Malware: Give it to Me Straight, Doc

Posted by Ansel Lowry
April 06, 2021

Share Article

Did your mom ever tell you not to sleep with the window open or you’d catch a cold? Turns out that’s a myth. Thank goodness, because I love the sleep I get with fresh air coming in at night and, as I’m sure you know, there’s no cure for a cold.

The common cold isn’t the only bug that’s hard to shake, if you know what I mean….Computer viruses! Get it? The cold is a virus and computers also get viruses? This is a cybersecurity blog.

malware-burning-fire

Via Giphy

What is Malware?

In short, malware is a huge bummer an infection in technology. There’s a variety of different types of malware that serve specific purposes, but generally, it spies, steals, or destroys. Desktops, laptops, mobile phones, tablets, smart fridges, internet-connected air conditioners - basically any device can be infected with malware.

Viruses & Worms

When you think of computer infections, you probably think of viruses. We’d applaud the virus for being so iconic, but you know...it’s evil.

Viruses attach themselves to a host - a program, file, or folder - and when that host is opened by a user, the virus is able to begin replicating itself. Basically, it injects its DNA into other programs, files, or folders across your computer or device. Viruses run code that changes the way your computer functions.

Worms, on the other hand, don’t need a host. They replicate without needing to be activated by the user and can spread across entire networks, taking advantage of security cracks such as operating systems that haven’t been updated and expired antivirus software. 

Trojans

Trojans get their name from the well-known myth of the trojan horse. This malware disguises itself as legitimate software. When you install the program you actually want, the trojan that’s lying in wait is installed as well. There are different types of trojans - such as remote access trojans that give cybercriminals, well, remote access to your computer. This is a popular type of malware for performing DoS (Denial of Service) attacks, which can make an entire network unusable.

Ransomware

Would you consider that video of your kid’s first steps priceless? Cybercriminals would too - which means they get to name whatever price they want. Ransomware will lock your computer files and demand payment, usually in the form of a cryptocurrency such as bitcoin, to unlock them. Don’t want to pay up? Make sure you have a backup of anything important to you, or it may be gone forever.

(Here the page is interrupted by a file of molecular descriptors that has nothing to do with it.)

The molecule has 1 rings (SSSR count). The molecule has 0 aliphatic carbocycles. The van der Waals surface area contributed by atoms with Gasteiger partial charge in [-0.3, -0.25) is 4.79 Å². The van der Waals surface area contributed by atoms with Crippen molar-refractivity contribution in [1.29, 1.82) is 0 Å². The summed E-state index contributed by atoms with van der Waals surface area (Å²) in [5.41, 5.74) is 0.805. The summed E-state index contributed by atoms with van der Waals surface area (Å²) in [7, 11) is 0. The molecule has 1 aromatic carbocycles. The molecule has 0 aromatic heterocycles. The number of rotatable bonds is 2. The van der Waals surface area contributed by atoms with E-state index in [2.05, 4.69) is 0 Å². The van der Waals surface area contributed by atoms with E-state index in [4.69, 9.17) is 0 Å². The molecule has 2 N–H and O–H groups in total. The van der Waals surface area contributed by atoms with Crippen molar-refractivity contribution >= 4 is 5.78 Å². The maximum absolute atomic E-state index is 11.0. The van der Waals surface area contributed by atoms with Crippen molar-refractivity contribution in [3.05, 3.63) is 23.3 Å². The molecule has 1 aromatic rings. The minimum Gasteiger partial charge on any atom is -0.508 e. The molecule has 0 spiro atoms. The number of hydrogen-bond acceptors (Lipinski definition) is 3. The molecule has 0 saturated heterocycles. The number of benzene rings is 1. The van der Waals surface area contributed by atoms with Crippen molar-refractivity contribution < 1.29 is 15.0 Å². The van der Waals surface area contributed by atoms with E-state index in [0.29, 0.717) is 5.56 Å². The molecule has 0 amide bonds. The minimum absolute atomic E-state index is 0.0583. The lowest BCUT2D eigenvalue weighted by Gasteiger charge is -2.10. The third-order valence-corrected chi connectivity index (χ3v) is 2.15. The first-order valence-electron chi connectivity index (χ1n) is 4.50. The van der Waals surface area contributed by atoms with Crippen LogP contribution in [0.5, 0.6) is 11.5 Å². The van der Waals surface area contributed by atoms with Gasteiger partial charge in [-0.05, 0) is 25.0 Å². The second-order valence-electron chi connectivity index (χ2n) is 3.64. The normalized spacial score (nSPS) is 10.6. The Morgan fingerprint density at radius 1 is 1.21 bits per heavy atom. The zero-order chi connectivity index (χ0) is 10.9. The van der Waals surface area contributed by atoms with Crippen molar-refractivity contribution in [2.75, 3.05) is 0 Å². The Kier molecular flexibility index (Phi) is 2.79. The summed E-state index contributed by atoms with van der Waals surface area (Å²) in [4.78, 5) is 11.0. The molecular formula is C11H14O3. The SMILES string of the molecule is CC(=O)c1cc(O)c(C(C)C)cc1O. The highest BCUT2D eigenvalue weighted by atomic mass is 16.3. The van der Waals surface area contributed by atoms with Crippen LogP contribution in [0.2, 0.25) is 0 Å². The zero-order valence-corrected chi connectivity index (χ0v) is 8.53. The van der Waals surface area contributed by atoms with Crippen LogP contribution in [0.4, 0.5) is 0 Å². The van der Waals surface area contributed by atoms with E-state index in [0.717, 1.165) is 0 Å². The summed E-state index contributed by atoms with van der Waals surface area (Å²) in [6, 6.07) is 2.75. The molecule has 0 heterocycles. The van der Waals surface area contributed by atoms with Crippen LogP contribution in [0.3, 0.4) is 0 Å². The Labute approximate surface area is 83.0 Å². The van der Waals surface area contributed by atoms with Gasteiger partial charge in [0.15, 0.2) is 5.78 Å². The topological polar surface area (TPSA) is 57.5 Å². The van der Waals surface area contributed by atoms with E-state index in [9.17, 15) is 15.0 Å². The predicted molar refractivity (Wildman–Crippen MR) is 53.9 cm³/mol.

Unfortunately for everyone who isn’t a cybercriminal, ransomware is currently on the rise. Schools, hospitals, police departments - even entire cities have been locked down by ransomware. In 2019, over 200,000 organizations in the United States fell victim to ransomware - including more than 70 state and local governments, such as the New Orleans city government. According to a survey by cybersecurity company Sophos, approximately half of all businesses were hit with ransomware in 2020. Big yikes!

Adware

What’s the first adjective that you think of when you think of ads? Probably something like disruptive or annoying, right? What if I told you ads can also be dangerous? Adware spams you with advertisements, some of which may link to malicious websites - this includes pop-ups as well as ads embedded on web pages where they shouldn’t be. Adware can slow down your computer and often comes bundled with spyware.

Spyware

Spyware does exactly what it sounds like it does...spies on you. This type of malware monitors and records your online activity, collects your data, and steals your personal information. Spyware often runs in the background of free software, so you likely won’t even notice it’s there. Credit card fraud and identity theft are huge risks with spyware.

Cryptojackers